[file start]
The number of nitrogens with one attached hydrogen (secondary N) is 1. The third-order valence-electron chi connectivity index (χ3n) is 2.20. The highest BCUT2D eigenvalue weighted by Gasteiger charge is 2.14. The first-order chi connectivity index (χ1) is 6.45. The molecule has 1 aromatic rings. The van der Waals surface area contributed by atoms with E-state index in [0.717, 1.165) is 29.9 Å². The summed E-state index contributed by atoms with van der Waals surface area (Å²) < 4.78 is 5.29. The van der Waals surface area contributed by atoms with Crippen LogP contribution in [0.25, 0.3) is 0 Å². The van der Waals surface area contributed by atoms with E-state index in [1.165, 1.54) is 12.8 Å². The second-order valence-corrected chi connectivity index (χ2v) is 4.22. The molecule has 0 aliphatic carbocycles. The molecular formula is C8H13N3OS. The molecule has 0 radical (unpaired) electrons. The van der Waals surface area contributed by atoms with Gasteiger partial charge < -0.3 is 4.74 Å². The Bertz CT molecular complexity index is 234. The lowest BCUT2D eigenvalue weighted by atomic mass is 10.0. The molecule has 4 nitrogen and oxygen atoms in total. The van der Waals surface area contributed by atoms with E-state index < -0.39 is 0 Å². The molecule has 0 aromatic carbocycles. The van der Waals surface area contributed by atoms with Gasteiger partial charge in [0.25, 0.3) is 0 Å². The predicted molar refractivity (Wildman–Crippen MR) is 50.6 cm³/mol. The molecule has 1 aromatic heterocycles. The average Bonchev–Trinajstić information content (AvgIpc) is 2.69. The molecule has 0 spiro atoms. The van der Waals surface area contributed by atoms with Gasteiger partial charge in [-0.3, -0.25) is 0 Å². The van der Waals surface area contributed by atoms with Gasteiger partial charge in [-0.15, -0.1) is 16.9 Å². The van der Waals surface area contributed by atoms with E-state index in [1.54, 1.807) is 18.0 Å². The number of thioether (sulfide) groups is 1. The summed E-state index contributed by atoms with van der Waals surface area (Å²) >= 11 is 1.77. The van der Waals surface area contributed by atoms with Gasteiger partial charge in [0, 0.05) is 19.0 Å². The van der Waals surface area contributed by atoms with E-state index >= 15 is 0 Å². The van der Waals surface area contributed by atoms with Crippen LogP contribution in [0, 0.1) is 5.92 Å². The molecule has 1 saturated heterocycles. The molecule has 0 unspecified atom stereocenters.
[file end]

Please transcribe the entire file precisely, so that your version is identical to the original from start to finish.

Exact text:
The number of nitrogens with one attached hydrogen (secondary N) is 1. The third-order valence-electron chi connectivity index (χ3n) is 2.20. The highest BCUT2D eigenvalue weighted by Gasteiger charge is 2.14. The first-order chi connectivity index (χ1) is 6.45. The molecule has 1 aromatic rings. The van der Waals surface area contributed by atoms with E-state index in [0.717, 1.165) is 29.9 Å². The summed E-state index contributed by atoms with van der Waals surface area (Å²) < 4.78 is 5.29. The van der Waals surface area contributed by atoms with Crippen LogP contribution in [0.25, 0.3) is 0 Å². The van der Waals surface area contributed by atoms with E-state index in [1.165, 1.54) is 12.8 Å². The second-order valence-corrected chi connectivity index (χ2v) is 4.22. The molecule has 0 aliphatic carbocycles. The molecular formula is C8H13N3OS. The molecule has 0 radical (unpaired) electrons. The van der Waals surface area contributed by atoms with Gasteiger partial charge < -0.3 is 4.74 Å². The Bertz CT molecular complexity index is 234. The lowest BCUT2D eigenvalue weighted by atomic mass is 10.0. The molecule has 4 nitrogen and oxygen atoms in total. The van der Waals surface area contributed by atoms with E-state index < -0.39 is 0 Å². The molecule has 0 aromatic carbocycles. The van der Waals surface area contributed by atoms with Gasteiger partial charge in [0.25, 0.3) is 0 Å². The predicted molar refractivity (Wildman–Crippen MR) is 50.6 cm³/mol. The molecule has 1 aromatic heterocycles. The average Bonchev–Trinajstić information content (AvgIpc) is 2.69. The molecule has 0 spiro atoms. The van der Waals surface area contributed by atoms with Gasteiger partial charge in [-0.3, -0.25) is 0 Å². The van der Waals surface area contributed by atoms with Gasteiger partial charge in [-0.15, -0.1) is 16.9 Å². The van der Waals surface area contributed by atoms with E-state index in [1.54, 1.807) is 18.0 Å². The number of thioether (sulfide) groups is 1. The summed E-state index contributed by atoms with van der Waals surface area (Å²) >= 11 is 1.77. The van der Waals surface area contributed by atoms with Gasteiger partial charge in [0, 0.05) is 19.0 Å². The van der Waals surface area contributed by atoms with E-state index >= 15 is 0 Å². The van der Waals surface area contributed by atoms with Crippen LogP contribution in [0, 0.1) is 5.92 Å². The molecule has 1 saturated heterocycles. The molecule has 0 unspecified atom stereocenters.